Genetic abnormalities can cause asthma. If one of your parents has asthma, there’s an increased chance that you will too. When this happens, it’s called a genetic predisposition to asthma. If you have a family history of allergies or asthma, talk to your doctor about testing for these conditions.
This will ensure your child is on the right track to managing asthma.
Genetic testing is also available for specific genes associated with asthma and allergies. If you have asthma or allergies and want to know if your child has inherited them from you, talk to your doctor about genetic testing.
Exercising vigorously in smoggy areas
Children, who exercise vigorously in smoggy areas, like outside during a high pollution day, are at an increased risk of asthma. Even if they are not exercising vigorously, breathing in polluted air can cause inflammation and damage their lungs.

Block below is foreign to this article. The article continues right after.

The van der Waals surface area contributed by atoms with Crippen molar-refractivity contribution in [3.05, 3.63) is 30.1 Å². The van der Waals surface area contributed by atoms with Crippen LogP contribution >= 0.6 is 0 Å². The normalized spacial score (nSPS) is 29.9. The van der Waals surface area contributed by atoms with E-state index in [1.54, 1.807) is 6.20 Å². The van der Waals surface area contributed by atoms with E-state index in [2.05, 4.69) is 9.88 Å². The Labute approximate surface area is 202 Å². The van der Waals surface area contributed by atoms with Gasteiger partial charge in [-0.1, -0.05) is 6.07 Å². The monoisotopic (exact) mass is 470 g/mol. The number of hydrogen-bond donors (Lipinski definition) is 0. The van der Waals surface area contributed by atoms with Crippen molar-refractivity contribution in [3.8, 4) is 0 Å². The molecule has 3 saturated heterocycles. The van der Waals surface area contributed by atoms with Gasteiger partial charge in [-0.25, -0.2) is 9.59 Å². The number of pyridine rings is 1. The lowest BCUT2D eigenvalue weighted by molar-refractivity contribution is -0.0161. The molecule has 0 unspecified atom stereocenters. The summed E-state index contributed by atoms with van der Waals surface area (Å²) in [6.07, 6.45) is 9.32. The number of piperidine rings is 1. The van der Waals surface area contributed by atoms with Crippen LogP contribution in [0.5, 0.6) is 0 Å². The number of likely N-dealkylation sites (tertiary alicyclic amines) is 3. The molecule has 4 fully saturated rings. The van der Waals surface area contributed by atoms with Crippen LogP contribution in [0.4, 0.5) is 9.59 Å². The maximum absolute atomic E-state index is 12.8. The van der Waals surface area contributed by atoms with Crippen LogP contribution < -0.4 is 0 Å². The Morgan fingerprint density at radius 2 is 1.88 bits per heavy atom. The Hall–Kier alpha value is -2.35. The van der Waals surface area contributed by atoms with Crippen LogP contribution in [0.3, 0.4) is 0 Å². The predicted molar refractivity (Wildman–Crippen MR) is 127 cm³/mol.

Limit your child’s time outdoors on high-pollution days if you live in an area with poor air quality. If possible, stay indoors with the windows closed and run an air purifier that removes both particulate matter and gaseous pollutants. If you need to go outside, take precautions such as wearing a mask or avoiding strenuous activity.
Having a poor diet
Our diet has a considerable impact on our health and well-being. A poor diet can increase your child’s risk of asthma, especially if exposed to other risk factors. A healthy diet should incorporate foods high in fibre, low in saturated fat and trans fats, and no added salt (sodium).
Try to include more fresh fruits and vegetables in their meals, as these will provide them with essential vitamins, minerals, and antioxidants.
Is a Chest Infection Contagious in Children?